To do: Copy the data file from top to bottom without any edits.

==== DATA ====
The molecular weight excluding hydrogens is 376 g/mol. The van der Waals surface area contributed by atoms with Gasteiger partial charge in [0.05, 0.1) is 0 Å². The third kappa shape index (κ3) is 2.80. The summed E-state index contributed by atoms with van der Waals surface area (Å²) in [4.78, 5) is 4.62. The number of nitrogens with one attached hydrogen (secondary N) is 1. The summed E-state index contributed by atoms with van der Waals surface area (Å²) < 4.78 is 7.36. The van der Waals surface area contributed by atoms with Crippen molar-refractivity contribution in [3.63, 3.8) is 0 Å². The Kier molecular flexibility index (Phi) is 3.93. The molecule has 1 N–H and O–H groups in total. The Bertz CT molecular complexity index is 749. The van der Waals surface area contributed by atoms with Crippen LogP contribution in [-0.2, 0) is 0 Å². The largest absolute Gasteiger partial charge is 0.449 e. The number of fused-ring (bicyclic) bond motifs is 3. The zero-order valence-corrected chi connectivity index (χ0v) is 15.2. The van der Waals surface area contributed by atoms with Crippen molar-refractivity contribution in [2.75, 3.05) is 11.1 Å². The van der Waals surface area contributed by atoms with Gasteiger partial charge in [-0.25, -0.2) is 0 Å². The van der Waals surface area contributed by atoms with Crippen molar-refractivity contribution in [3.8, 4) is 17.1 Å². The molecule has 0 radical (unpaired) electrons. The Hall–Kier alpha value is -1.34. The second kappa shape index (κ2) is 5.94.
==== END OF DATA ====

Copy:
The molecular weight excluding hydrogens is 376 g/mol. The van der Waals surface area contributed by atoms with Gasteiger partial charge in [0.05, 0.1) is 0 Å². The third kappa shape index (κ3) is 2.80. The summed E-state index contributed by atoms with van der Waals surface area (Å²) in [4.78, 5) is 4.62. The number of nitrogens with one attached hydrogen (secondary N) is 1. The summed E-state index contributed by atoms with van der Waals surface area (Å²) < 4.78 is 7.36. The van der Waals surface area contributed by atoms with Crippen molar-refractivity contribution in [3.63, 3.8) is 0 Å². The Kier molecular flexibility index (Phi) is 3.93. The molecule has 1 N–H and O–H groups in total. The Bertz CT molecular complexity index is 749. The van der Waals surface area contributed by atoms with Crippen LogP contribution in [-0.2, 0) is 0 Å². The largest absolute Gasteiger partial charge is 0.449 e. The number of fused-ring (bicyclic) bond motifs is 3. The zero-order valence-corrected chi connectivity index (χ0v) is 15.2. The van der Waals surface area contributed by atoms with Crippen molar-refractivity contribution in [2.75, 3.05) is 11.1 Å². The van der Waals surface area contributed by atoms with Gasteiger partial charge in [-0.25, -0.2) is 0 Å². The van der Waals surface area contributed by atoms with Crippen molar-refractivity contribution in [3.8, 4) is 17.1 Å². The molecule has 0 radical (unpaired) electrons. The Hall–Kier alpha value is -1.34. The second kappa shape index (κ2) is 5.94.